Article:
FIG. 8 is a graph illustrating the relationship between the radius of the alloy layer and its electrical resistance for the conventional structure and the structure of the present invention; and

FIG. 9 is a graph illustrating the changes in electrical resistance with respect to storage time at a high temperature for the conventional structure and for the structure of the present invention.

DESCRIPTION OF THE PREFERRED EMBODIMENT

Referring now to the accompanying drawings, a description will be given of a preferred embodiment of the present invention.

In FIG. 3, in a bonding structure of a copper wire in accordance with this embodiment, a copper-aluminum alloy layer 3 is formed in the entire area of the interface between a copper ball 1 and an aluminum electrode 2. In addition, this alloy layer 3 and aluminum layer 21 underneath the copper ball 1 are bonded to each other over substantially the entire area, and the aluminum layer 21 is connected to the aluminum layer 22 around the copper ball 1. An insulating film 4 which constitutes a substrate for the aluminum electrode 2 is formed underneath the aluminum 21 and 22.

FIG. 4 shows the distribution of aluminum in a case where the copper ball 1 and the alloy layer 3 are removed by subjecting the bonded portion shown in FIG. 3 to etching with nitric acid. In the very small areas where the insulating film 4 is exposed, all of the aluminum 21 underneath the copper ball 1 has been converted into the alloy layer 3. The drawing shows that the aluminum 21 is distributed over substantially the entire area excluding those small areas where insulating layer 4 is exposed. Aluminum 21 is distributed over not less than eighty percent of the area underneath copper ball 1 and is not separated from the surrounding aluminum 22 but is continuous therewith.

A description will now be given of a specific method for obtaining the bonding structure such as the one shown in FIG. 3.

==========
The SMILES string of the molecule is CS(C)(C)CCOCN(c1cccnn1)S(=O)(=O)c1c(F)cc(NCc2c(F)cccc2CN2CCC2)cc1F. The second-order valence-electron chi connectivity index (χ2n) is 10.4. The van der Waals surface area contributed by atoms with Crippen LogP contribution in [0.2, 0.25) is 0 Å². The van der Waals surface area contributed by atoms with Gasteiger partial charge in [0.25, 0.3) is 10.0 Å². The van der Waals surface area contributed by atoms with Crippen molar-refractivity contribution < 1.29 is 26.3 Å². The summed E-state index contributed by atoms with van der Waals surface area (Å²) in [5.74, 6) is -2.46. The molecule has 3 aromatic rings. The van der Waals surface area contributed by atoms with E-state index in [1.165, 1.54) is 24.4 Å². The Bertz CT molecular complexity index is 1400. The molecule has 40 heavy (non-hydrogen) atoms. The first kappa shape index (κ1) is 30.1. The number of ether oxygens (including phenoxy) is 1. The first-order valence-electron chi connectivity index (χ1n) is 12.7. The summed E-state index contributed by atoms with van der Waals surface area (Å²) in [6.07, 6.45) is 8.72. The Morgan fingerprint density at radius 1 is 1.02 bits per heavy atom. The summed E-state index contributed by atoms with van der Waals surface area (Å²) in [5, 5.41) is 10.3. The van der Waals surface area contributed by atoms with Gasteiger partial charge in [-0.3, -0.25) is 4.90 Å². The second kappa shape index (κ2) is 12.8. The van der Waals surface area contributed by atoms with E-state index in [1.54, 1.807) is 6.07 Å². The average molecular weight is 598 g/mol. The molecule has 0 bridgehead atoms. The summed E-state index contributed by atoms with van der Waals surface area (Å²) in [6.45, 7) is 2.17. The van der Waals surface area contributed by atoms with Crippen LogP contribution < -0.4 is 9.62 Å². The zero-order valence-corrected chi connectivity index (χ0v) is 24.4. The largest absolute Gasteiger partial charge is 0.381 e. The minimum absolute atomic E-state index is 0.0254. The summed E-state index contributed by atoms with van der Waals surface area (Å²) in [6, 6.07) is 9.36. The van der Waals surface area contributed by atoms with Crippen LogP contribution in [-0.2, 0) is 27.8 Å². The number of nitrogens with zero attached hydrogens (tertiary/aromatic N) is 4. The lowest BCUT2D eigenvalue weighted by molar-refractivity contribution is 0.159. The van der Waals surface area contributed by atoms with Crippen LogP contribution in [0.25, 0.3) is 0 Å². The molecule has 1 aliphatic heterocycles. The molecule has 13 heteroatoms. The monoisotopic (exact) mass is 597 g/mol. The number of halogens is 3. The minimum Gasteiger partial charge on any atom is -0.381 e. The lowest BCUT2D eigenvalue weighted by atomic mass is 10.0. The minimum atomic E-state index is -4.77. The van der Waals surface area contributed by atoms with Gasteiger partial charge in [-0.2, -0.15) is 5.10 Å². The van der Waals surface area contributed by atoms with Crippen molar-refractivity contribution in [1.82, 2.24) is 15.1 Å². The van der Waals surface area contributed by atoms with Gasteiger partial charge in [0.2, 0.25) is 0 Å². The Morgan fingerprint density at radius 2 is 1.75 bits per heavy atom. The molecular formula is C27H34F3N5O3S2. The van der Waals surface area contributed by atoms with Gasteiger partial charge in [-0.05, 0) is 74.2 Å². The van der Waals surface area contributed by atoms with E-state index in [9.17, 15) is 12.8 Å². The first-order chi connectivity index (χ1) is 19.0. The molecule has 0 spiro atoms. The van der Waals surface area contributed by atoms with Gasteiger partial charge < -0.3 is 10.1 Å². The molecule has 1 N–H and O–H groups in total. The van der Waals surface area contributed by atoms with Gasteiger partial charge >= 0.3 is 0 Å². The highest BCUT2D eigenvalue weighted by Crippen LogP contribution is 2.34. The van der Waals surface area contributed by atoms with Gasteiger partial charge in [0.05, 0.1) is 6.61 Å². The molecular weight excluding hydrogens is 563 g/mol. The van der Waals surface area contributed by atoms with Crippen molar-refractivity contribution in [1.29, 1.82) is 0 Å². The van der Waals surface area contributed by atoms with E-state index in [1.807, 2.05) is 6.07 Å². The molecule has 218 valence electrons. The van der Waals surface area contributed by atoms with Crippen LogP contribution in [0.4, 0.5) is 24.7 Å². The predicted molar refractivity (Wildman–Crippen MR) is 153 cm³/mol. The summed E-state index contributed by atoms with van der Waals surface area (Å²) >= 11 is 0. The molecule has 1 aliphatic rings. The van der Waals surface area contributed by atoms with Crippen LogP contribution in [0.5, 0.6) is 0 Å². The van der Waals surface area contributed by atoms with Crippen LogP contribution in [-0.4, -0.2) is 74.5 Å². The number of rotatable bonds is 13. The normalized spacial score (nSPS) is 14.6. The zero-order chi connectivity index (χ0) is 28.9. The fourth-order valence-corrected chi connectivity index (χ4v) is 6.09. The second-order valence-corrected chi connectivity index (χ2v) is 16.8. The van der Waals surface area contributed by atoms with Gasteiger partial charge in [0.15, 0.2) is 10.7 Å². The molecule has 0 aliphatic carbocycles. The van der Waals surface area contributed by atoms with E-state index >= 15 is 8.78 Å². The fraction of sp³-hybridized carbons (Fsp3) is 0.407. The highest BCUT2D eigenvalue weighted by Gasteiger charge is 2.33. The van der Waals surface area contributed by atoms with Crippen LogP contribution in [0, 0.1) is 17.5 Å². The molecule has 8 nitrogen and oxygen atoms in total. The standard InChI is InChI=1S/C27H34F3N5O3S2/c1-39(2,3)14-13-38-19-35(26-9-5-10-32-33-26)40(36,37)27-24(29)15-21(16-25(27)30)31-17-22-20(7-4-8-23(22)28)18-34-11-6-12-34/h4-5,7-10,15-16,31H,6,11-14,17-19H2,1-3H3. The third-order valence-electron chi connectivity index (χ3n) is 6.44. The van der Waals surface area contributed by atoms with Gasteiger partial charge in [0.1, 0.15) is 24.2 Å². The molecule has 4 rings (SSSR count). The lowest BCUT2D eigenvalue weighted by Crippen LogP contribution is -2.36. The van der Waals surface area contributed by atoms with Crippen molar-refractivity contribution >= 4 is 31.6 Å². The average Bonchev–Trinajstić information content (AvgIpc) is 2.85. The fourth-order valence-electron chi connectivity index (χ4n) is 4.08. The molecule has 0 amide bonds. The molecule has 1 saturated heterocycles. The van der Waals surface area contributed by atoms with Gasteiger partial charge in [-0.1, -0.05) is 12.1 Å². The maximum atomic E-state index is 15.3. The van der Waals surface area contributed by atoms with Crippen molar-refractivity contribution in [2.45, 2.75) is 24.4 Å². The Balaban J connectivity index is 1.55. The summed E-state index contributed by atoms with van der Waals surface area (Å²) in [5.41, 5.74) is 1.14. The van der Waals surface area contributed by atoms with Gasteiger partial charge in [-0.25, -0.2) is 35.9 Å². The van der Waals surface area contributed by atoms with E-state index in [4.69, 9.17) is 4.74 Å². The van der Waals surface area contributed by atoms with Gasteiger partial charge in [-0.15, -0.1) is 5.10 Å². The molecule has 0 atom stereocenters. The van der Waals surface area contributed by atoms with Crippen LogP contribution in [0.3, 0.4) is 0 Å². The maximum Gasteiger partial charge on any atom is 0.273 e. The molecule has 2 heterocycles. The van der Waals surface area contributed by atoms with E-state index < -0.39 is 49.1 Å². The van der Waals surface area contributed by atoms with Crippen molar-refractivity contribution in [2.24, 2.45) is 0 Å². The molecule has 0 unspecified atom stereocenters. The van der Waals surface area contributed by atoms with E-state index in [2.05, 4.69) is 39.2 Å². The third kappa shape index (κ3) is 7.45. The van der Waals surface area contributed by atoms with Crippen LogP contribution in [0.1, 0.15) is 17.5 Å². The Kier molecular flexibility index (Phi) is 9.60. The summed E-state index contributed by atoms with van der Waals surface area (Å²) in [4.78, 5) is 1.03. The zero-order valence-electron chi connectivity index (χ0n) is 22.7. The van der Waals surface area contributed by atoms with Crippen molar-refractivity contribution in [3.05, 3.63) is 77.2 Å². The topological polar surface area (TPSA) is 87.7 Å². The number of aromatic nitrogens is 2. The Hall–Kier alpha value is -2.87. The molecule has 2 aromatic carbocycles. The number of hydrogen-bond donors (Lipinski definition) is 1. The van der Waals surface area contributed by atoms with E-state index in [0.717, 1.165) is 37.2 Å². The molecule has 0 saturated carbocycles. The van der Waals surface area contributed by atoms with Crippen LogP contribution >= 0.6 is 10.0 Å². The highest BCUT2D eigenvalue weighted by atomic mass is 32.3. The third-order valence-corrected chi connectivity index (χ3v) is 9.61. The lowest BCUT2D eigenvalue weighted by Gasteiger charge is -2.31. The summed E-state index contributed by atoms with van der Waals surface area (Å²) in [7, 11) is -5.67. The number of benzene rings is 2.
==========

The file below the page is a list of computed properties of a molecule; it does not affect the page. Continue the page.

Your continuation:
First, as shown in FIG. 5A, a copper wire 52 whose diameter is 25-30 μm passes through a capillary tip 51. A copper ball 1 is formed at the end of wire 52 by a discharge energy of a torch electrode 53. Subsequently, as shown in FIG. 5B, the capillary tip 51 is lowered to press the copper ball with a 130 g load against the aluminum electrode 2 of a semiconductor chip 57 bonded to a die pad 56 of a copper-based lead frame 55, whereby the copper ball 1 is plastically deformed. At this time, the die pad 56 is placed on a heat block 59, and the semiconductor chip 57 is heated to a temperature ranging from 300 to 400 C. by this heat block 59. The copper ball 1 is pressed for 200 to 400 msec by the capillary tip 51.

Owing to the thermal energy from the heat block 59 and the pressure applied by the capillary tip 51, both of metallic elements of the copper ball 1 and the aluminum electrode 2 are mutually diffused to form a copper-aluminum alloy layer, so that the copper ball 1 is bonded to the aluminum electrode 2. FIG. 6 shows an enlarged cross-sectional view around the end portion of the capillary tip 51 at that time.

Subsequently, copper wire 52 is fed through the capillary tip 51 while the capillary tip 51 is being raised, as shown in FIG. 5C. The capillary tip 51 is moved over and down to an inner lead 60 of a lead frame 55, as shown in FIG. 5D, and the copper wire 52 is plastically deformed at the surface of the inner lead 60 by being pressed with a 130 g load. At this time, the inner lead 60 is placed on the heat block 59, and is heated to a temperature ranging from 300 to 400 C. Ultrasonic vibrations with a frequency of 60 kHz are applied to the deformed copper wire 52 via the capillary tip 51 for 40 msec by means of a vibrating device (not shown) while the copper wire 52 is pressed, whereby both metallic elements of the copper wire 52 and the inner lead 60 are mutually diffused to form a copper-copper alloy layer, so that the copper wire 52 is bonded to the inner lead 60. FIG. 7 is an enlarged cross-sectional view around the end portion of the capillary tip 51 at that time.